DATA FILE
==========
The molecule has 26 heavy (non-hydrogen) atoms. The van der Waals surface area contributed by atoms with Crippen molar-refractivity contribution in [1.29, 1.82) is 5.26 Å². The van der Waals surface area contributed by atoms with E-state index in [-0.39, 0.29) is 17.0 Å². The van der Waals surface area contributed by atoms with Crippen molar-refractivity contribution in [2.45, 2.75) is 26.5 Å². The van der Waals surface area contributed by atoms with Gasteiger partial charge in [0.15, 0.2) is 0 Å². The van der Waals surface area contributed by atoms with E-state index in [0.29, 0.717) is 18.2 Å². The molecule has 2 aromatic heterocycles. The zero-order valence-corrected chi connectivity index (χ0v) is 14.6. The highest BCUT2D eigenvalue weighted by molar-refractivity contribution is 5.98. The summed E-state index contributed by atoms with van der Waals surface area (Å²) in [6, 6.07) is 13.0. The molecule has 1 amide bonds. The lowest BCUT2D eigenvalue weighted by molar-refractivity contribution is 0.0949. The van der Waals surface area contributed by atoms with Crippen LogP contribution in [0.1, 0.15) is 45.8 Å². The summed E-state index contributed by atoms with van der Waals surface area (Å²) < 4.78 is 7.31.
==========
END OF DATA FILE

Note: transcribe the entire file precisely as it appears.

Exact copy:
The molecule has 26 heavy (non-hydrogen) atoms. The van der Waals surface area contributed by atoms with Crippen molar-refractivity contribution in [1.29, 1.82) is 5.26 Å². The van der Waals surface area contributed by atoms with E-state index in [-0.39, 0.29) is 17.0 Å². The van der Waals surface area contributed by atoms with Crippen molar-refractivity contribution in [2.45, 2.75) is 26.5 Å². The van der Waals surface area contributed by atoms with Gasteiger partial charge in [0.15, 0.2) is 0 Å². The van der Waals surface area contributed by atoms with E-state index in [0.29, 0.717) is 18.2 Å². The molecule has 2 aromatic heterocycles. The zero-order valence-corrected chi connectivity index (χ0v) is 14.6. The highest BCUT2D eigenvalue weighted by molar-refractivity contribution is 5.98. The summed E-state index contributed by atoms with van der Waals surface area (Å²) in [6, 6.07) is 13.0. The molecule has 1 amide bonds. The lowest BCUT2D eigenvalue weighted by molar-refractivity contribution is 0.0949. The van der Waals surface area contributed by atoms with Crippen LogP contribution in [0.1, 0.15) is 45.8 Å². The summed E-state index contributed by atoms with van der Waals surface area (Å²) < 4.78 is 7.31.